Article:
clsComplex) As clsComplex
Return (cOp1 - cOp2)
End Function
Public Shared Function Multiply(cOp1 As clsComplex, cOp2 As _
clsComplex) As clsComplex
Return (cOp1 * cOp2)
End Function
Public Shared Function Divide(cOp1 As clsComplex, cOp2 As _
clsComplex) As clsComplex
Return (cOp1 / cOp2)
End Function
Public Overrides Function Equals(objEq As Object) As Boolean
Dim cOp2 As clsComplex = DirectCast(objEq, clsComplex)
Return (Me = cOp2)
End Function
```

Override the ToString method.

C#

```      public override int GetHashCode()
{
return (ftReal.GetHashCode() ^ ftImaginary.GetHashCode());
}
public override string ToString()
{
return (String.Format("({0}, {1}i)", ftReal,
ftImaginary));
}
```

VB.NET

```   Public Overrides Function GetHashCode() As Integer
Return (ftReal.GetHashCode() ^ ftImaginary.GetHashCode())
End Function
Public Overrides Function ToString() As String
Return (String.Format("({0}, {1}i)", ftReal, ftImaginary))
End Function
```

Apply this in your application.

C#

```      public static void Main()
{
clsComplex cOperand1 = new clsComplex(5, 9);
clsComplex cOperand2 = new clsComplex(3, 4);
Console.WriteLine("Op1 + Op2 = {0}", cOperand1 +
cOperand2);
Console.WriteLine("Op1 - Op2 = {0}", cOperand1 -
cOperand2);
Console.WriteLine("Op1 * Op2 = {0}", cOperand1 *
cOperand2);
Console.WriteLine("Op1 / Op2 = {0}", cOperand1 /
cOperand2);
Console.WriteLine("Op1 == Op2: {0}", cOperand1 ==
cOperand2);
Console.WriteLine("Op1 != Op2: {0}", cOperand1 !=
cOperand2);
Console.ReadLine();
}
```

VB.NET

```   Sub Main()
Dim cOperand1 As clsComplex = New clsComplex(5, 9)
Dim cOperand2 As clsComplex = New clsComplex(3, 4)
Console.WriteLine("Op1 + Op2 = {0}", cOperand1 + cOperand2)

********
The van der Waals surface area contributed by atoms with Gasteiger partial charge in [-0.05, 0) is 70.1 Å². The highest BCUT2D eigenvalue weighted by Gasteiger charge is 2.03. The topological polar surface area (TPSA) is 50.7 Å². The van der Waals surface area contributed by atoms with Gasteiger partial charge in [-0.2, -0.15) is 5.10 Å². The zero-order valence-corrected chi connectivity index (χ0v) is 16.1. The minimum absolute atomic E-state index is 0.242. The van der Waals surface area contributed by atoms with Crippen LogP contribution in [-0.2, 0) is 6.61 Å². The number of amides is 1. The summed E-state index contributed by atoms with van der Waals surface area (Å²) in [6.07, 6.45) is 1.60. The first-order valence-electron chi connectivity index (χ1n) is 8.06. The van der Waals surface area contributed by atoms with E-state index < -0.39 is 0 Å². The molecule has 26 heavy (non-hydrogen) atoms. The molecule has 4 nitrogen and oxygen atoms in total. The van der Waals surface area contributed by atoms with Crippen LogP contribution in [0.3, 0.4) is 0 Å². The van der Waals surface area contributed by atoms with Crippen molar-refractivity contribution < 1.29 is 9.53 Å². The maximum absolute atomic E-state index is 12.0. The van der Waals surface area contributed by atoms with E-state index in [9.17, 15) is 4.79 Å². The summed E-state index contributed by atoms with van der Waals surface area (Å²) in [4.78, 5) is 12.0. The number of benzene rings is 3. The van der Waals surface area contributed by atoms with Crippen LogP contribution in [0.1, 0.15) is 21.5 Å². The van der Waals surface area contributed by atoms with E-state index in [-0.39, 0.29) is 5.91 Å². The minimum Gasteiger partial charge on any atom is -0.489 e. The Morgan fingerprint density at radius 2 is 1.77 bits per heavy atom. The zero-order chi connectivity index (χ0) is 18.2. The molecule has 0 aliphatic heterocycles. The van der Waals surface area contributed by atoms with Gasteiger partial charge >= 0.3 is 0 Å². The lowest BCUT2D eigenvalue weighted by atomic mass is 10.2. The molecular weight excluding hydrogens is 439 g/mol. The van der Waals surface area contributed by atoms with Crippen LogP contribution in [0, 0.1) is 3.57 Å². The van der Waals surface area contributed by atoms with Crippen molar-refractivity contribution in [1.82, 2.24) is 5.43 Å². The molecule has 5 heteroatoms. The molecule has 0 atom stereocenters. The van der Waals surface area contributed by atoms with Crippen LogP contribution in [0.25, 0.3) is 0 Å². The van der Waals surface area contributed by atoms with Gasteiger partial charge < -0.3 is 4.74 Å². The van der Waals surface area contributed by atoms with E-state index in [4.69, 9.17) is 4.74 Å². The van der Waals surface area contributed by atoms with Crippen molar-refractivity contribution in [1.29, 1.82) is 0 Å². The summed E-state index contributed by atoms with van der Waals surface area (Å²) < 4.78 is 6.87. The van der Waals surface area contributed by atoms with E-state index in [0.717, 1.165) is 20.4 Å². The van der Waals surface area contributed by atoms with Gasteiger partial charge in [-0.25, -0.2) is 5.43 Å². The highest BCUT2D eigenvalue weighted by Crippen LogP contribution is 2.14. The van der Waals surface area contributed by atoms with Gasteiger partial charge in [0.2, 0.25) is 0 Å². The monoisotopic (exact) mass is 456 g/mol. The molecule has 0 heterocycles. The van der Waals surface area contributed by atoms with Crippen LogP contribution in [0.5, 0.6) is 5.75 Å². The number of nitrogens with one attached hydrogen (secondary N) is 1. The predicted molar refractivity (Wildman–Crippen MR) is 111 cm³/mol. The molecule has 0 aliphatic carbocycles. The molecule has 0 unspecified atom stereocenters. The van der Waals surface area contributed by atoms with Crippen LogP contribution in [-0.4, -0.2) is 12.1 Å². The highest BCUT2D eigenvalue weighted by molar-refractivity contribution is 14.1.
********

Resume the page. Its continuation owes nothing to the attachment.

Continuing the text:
Console.WriteLine("Op1 - Op2 = {0}", cOperand1 - cOperand2)
Console.WriteLine("Op1 * Op2 = {0}", cOperand1 * cOperand2)
Console.WriteLine("Op1 / Op2 = {0}", cOperand1 / cOperand2)

Console.WriteLine("Op1 == Op2: {0}", cOperand1 = cOperand2)
Console.WriteLine("Op1 != Op2: {0}", cOperand1 <> cOperand2)
Console.ReadLine()
End Sub
```

Once run, your resulting screen will look like Figure 1.

Figure 1: Running

Conclusion

It is a lot of work getting complex things done, as you can see. Stick around for more Math-based articles! Until then, happy coding.

## About the Author

#### Hannes DuPreez

Hannes du Preez is a self-taught developer who started learning to program in the days of QBasic. He has written several articles over the years detailing his programming quests and adventures. .NET is his second love, just after his wife and kid. He has always been an avid supporter of .NET since the beginning and is an expert in VB and C#. He was given the Microsoft Most Valuable Professional Award for .NET (2008–2017). He has worked as a moderator and an article reviewer on online forums and currently works as a C# developer and writes articles for CodeGuru.com, Developer.com, DevX.com, and the Database journal. His first book, Visual Studio 2019 in Depth... is currently on sale on Amazon.com.